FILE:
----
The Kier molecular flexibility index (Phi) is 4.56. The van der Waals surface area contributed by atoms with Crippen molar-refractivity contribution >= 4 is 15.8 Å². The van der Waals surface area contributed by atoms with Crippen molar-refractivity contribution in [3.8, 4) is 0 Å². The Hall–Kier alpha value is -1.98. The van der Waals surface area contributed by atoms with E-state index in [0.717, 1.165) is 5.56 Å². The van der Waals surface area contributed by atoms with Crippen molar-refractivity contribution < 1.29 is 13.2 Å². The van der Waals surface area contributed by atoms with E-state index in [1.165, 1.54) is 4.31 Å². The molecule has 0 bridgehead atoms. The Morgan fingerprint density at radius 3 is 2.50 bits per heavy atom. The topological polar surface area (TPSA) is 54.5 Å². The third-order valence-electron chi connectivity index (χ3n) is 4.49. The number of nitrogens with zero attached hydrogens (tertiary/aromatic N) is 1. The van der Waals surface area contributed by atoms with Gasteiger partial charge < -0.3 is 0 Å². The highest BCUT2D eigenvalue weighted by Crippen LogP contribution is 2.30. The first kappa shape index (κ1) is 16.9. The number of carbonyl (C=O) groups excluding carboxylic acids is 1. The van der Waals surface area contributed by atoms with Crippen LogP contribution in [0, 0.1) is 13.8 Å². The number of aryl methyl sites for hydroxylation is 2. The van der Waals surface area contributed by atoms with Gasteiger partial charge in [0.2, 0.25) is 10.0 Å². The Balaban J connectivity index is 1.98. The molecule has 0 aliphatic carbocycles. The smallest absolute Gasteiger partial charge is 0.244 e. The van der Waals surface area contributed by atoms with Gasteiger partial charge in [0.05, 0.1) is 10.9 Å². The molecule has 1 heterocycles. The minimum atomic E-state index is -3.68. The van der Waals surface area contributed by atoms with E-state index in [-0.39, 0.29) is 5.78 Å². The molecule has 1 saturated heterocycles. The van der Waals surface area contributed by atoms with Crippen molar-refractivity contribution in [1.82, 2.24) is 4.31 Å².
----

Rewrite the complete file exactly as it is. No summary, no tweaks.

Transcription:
The Kier molecular flexibility index (Phi) is 4.56. The van der Waals surface area contributed by atoms with Crippen molar-refractivity contribution >= 4 is 15.8 Å². The van der Waals surface area contributed by atoms with Crippen molar-refractivity contribution in [3.8, 4) is 0 Å². The Hall–Kier alpha value is -1.98. The van der Waals surface area contributed by atoms with E-state index in [0.717, 1.165) is 5.56 Å². The van der Waals surface area contributed by atoms with Crippen molar-refractivity contribution < 1.29 is 13.2 Å². The van der Waals surface area contributed by atoms with E-state index in [1.165, 1.54) is 4.31 Å². The molecule has 0 bridgehead atoms. The Morgan fingerprint density at radius 3 is 2.50 bits per heavy atom. The topological polar surface area (TPSA) is 54.5 Å². The third-order valence-electron chi connectivity index (χ3n) is 4.49. The number of nitrogens with zero attached hydrogens (tertiary/aromatic N) is 1. The van der Waals surface area contributed by atoms with Gasteiger partial charge < -0.3 is 0 Å². The highest BCUT2D eigenvalue weighted by Crippen LogP contribution is 2.30. The first kappa shape index (κ1) is 16.9. The number of carbonyl (C=O) groups excluding carboxylic acids is 1. The van der Waals surface area contributed by atoms with Crippen LogP contribution in [0, 0.1) is 13.8 Å². The number of aryl methyl sites for hydroxylation is 2. The van der Waals surface area contributed by atoms with Gasteiger partial charge in [0.2, 0.25) is 10.0 Å². The Balaban J connectivity index is 1.98. The molecule has 0 aliphatic carbocycles. The smallest absolute Gasteiger partial charge is 0.244 e. The van der Waals surface area contributed by atoms with Gasteiger partial charge in [0.05, 0.1) is 10.9 Å². The molecule has 1 heterocycles. The minimum atomic E-state index is -3.68. The van der Waals surface area contributed by atoms with E-state index in [-0.39, 0.29) is 5.78 Å². The molecule has 1 saturated heterocycles. The van der Waals surface area contributed by atoms with Crippen molar-refractivity contribution in [1.82, 2.24) is 4.31 Å².